The bad news is Brownstown was turned down for an Office of Community and Rural Affairs grant to build the Heritage Park community center.
The good news is nearly $20,000 has been raised for the project.
So the Heritage Park committee, consisting of nine people, has decided to move forward with its fundraising efforts.
Shannon McLeod, the town’s grant consultant, also said she will scramble to put everything together to meet the July 10 deadline for a $400,000 grant, which would cover most of the cost of the park. There also are other grant opportunities for which the town could apply.
“I’m anxious to get started on that thing because we were hoping to have this thing done for the bicentennial next summer,” said John Nolting, president of the Brownstown Town Council and member of the Heritage Park committee.
McLeod agreed to donate her time to do the environmental work, which involves sending pictures of the different angles of the area and letters of intent to 11 state and federal agencies, if the committee would spend $5,000 to have two lots next to the site appraised. The current asking price of the lots is $40,000.
Environmental assessments and appraisals are required for most grants, McLeod said.
She said she was pretty confident she could get letters back from at least eight agencies, but she’s not sure about the others. She said it could be difficult to get a quick turnaround and approval from the state’s historic preservation office since the site is in the downtown historic area.
The proposed park area used to contain a feed mill. In early 2014, the town purchased the property for $45,000. It took two weeks to demolish the 0.45-acre site at 121 E. Walnut St. on the north side of the courthouse square. A federal grant helped pay for the purchase and demolition.
“To tear down the feed mill took us 18 months to get their blessing,” McLeod said, referring to the historic preservation office.
If she isn’t able to get the letters back by the deadline, McLeod said the town could apply for grants from the United States Department of Agriculture, Department of Natural Resources and Main Street Community.
“The problem is that with all of these agencies, you get in line, so if someone else’s project is being reviewed, it’s first come, first serve,” McLeod said.
Architects from DLZ in South Bend came up with a couple of drawings of the park, which includes an open-air, permanent concrete and brick stage and green space.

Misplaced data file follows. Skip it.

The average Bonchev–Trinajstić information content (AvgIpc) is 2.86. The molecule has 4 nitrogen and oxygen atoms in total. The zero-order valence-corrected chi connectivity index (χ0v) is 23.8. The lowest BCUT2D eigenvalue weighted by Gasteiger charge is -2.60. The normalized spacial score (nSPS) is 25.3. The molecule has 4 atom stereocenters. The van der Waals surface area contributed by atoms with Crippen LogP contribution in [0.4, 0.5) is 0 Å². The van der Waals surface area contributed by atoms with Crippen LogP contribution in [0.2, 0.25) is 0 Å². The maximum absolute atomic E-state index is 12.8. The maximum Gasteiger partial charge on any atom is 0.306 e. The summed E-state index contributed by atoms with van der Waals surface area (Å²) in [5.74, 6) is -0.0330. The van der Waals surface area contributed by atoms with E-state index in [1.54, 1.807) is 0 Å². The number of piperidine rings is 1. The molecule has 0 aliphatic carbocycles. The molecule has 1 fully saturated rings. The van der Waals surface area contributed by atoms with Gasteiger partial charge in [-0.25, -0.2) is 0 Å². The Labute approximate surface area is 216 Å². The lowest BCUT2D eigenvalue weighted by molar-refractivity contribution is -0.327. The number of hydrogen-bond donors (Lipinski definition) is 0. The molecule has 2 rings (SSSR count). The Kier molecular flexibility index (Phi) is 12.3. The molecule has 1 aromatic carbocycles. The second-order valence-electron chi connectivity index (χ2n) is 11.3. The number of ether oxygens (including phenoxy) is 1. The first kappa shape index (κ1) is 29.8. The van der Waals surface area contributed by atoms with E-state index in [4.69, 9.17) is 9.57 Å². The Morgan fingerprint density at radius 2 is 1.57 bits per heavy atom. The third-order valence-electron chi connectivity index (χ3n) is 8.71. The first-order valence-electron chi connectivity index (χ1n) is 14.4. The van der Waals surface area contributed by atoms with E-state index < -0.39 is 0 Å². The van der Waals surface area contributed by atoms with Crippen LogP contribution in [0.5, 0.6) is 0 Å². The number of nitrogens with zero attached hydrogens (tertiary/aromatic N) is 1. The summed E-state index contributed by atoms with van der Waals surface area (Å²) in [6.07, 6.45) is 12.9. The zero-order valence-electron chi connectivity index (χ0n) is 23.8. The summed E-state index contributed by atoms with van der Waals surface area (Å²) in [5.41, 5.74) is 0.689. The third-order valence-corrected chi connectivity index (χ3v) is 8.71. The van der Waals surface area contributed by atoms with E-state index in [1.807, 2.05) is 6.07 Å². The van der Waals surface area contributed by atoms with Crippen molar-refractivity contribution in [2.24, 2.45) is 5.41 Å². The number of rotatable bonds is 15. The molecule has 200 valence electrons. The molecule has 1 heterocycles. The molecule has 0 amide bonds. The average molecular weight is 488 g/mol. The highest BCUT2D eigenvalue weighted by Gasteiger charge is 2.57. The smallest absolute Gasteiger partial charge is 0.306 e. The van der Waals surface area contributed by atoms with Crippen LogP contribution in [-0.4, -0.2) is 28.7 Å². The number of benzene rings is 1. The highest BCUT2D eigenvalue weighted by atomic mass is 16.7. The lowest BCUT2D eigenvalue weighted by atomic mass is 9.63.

McLeod suggested taking one of the renderings to some local contractors and asking for cost estimates.
Nolting said the stage is the priority, and then the other things, including pillars, landscaping and sidewalks, could be added when money becomes available. Along with the money the committee has raised, it also has had some materials and labor donated.
McLeod said once the building is constructed, the town could receive grants to cover the cost of other aspects of the park.
“I would go out and try to get donations,” McLeod said. “If you get the money on your own and you can start doing some (work), start doing some.”
If work begins on the area and people see that, Nolting said he hopes it would encourage people to donate to the project.
Mary Sue Spurgeon, a member of the committee, said the park will be a good thing for the community.
“I think one thing that the town is hoping is that it will bring people into town and hopefully encourage development of more business, more trade, whatever it is in the town because we need help right now,” she said. “It’s pretty grim when you look out there.”
To contribute to the Brownstown Heritage Park Fund, visit the Community Foundation of Jackson County, 107 Community Drive, Seymour, or call 812-523-4483.
Checks also can be mailed to the foundation at P.O. Box 1231, Seymour, IN 47274. Checks should be made payable to “Community Foundation of Jackson County” with “Brownstown Heritage Park Fund” written in the memo.
Anyone interested in volunteering labor once work begins on the park can call Brownstown Town Hall at 812-358-5500.